As soon as you take your seat for BOEING BOEING, the latest offering at Delaware Theatre Company, you know you’re in for a nostalgic treat. The set, designed by Stefanie Hansen, is like looking 50 years into the past: every detail of the 1960s apartment has that old-fashioned modern feel, from the furniture to the doorknobs. The play, a 1960 French farce translated into English by Beverley Cross and Francis Evans in the early ‘60s, takes place entirely inside of this Paris flat over the course of one crazy day.
Bernard, an architect and resident of the flat (Jason O’Connell), is visited by an old friend, Robert (Jefferey C. Hawkins). Robert is impressed with Bernard’s lovely fiancee, an American airline stewardess named Gloria (Sara M. Bruner). He soon learns that Gloria is, in fact, just one of Bernard’s three beautiful fiancees, in addition to Gabriella (Gisela Chipe) and Gretchen (Heidi-Marie Ferren), all stewardesses. Bernard boasts that his dream lifestyle is made possible by the strict flight schedules each woman is bound to — in theory, their paths will never cross. His theory doesn’t take into consideration evolving flight technology, however, and before the day is out, all three fiancees find themselves in Paris at the same time, leaving Bernard, Robert and Bernard’s loyal maid Berthe (Sarah Doherty) to put on a juggling act to keep the three women from discovering each other.
As you may expect from a 1960s farce, there is plenty of physical comedy and general randiness. Hawkins is an expert physical comic, making the somewhat awkward Robert an audience favorite. Some of the biggest laughs go to Ferren, whose melodramatic German fiancee, Gretchen, nearly steals the show when she shows up. All of the characters have their moments, though — Bruner’s feisty Texan fiancee gives a patriotic speech about a woman’s role in the US economy that could only have been written in the earliest days of the sexual revolution, and Chipe’s relatively subdued Italian fiancee is a spitfire when necessary.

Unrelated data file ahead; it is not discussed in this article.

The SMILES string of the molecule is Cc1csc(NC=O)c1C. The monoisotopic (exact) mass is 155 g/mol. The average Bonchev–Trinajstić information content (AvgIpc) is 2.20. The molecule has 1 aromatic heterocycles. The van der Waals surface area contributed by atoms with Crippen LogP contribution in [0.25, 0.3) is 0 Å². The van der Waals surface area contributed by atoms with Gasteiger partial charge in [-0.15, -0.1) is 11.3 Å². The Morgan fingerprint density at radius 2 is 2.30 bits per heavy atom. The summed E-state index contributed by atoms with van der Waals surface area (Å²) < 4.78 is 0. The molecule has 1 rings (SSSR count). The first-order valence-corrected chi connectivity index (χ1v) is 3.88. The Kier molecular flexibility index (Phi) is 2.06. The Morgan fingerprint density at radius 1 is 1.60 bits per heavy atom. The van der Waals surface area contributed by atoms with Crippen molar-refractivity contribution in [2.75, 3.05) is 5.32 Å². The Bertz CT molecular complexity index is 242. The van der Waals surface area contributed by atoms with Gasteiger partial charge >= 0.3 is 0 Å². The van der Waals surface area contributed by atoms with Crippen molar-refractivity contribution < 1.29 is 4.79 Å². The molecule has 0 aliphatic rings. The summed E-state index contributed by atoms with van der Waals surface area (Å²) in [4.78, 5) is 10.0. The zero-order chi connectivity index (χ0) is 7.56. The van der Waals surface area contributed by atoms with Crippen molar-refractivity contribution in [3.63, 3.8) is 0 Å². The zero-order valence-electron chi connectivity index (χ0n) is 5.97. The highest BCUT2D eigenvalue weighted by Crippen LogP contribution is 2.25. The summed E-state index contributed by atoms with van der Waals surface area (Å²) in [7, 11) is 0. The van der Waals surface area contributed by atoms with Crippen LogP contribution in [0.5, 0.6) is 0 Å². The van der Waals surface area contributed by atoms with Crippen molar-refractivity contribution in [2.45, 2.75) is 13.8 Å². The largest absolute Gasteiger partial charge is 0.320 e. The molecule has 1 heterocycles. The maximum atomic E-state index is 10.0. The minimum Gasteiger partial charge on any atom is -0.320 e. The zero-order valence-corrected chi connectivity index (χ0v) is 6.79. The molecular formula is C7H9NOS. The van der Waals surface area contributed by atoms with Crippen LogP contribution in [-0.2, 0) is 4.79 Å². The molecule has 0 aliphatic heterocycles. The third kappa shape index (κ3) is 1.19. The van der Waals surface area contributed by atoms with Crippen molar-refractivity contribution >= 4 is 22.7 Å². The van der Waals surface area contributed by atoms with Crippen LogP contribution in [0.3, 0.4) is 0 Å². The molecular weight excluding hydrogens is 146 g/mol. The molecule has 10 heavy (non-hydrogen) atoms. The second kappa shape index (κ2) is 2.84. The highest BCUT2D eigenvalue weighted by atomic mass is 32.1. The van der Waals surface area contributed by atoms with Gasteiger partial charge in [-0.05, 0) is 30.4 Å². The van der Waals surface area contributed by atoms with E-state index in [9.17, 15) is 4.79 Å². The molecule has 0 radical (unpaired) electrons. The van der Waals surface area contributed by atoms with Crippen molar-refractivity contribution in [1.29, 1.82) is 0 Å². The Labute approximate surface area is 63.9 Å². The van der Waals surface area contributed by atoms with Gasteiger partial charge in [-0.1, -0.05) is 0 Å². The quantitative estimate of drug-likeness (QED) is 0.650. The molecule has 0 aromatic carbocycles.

O’Connell’s Bernard starts out as the relative straight man, but as things spiral out of control, he becomes a comic basket case. He and Hawkins work especially well.
The glue who holds the whole thing together is Berthe; Doherty holds the whole mess together with exasperated wit and a French accent.
Director Steve Tague offers a warning in the program: BOEING BOEING is of questionable taste, a product of its time that is admittedly sexist and jingoistic. It’s really not that bad. Every woman is a hard-working woman, and none take any guff from their man. The neat-little-package ending is a bit dated, but generally inoffensive. The out-of-date moments are part of the play’s charm, though, and part of what makes it feel like you’re taking a hilarious trip to the past.
by Marc Camoletti
Translated by Beverley Cross and Francis Evans
Directed by Steve Tague
January 23 – February 10, 2013
Delaware Theatre Company
200 Water Street
Wilmington, DE 19801